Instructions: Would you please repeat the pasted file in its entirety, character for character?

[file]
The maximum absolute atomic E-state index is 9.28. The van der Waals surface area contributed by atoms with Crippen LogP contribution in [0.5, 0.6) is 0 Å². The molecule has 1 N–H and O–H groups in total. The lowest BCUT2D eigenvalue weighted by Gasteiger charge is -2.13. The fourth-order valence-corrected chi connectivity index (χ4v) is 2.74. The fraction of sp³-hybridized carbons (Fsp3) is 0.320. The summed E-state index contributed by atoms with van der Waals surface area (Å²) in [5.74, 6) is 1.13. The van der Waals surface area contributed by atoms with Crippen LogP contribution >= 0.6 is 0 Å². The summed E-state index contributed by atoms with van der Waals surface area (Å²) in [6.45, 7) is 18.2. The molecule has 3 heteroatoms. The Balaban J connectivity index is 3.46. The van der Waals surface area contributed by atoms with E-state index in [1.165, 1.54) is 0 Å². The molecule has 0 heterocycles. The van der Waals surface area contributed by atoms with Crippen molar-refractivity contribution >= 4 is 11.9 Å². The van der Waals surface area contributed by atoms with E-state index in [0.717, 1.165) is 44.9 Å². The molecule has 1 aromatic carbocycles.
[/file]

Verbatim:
The maximum absolute atomic E-state index is 9.28. The van der Waals surface area contributed by atoms with Crippen LogP contribution in [0.5, 0.6) is 0 Å². The molecule has 1 N–H and O–H groups in total. The lowest BCUT2D eigenvalue weighted by Gasteiger charge is -2.13. The fourth-order valence-corrected chi connectivity index (χ4v) is 2.74. The fraction of sp³-hybridized carbons (Fsp3) is 0.320. The summed E-state index contributed by atoms with van der Waals surface area (Å²) in [5.74, 6) is 1.13. The van der Waals surface area contributed by atoms with Crippen LogP contribution >= 0.6 is 0 Å². The summed E-state index contributed by atoms with van der Waals surface area (Å²) in [6.45, 7) is 18.2. The molecule has 3 heteroatoms. The Balaban J connectivity index is 3.46. The van der Waals surface area contributed by atoms with E-state index in [1.165, 1.54) is 0 Å². The molecule has 0 heterocycles. The van der Waals surface area contributed by atoms with Crippen molar-refractivity contribution >= 4 is 11.9 Å². The van der Waals surface area contributed by atoms with E-state index in [0.717, 1.165) is 44.9 Å². The molecule has 1 aromatic carbocycles.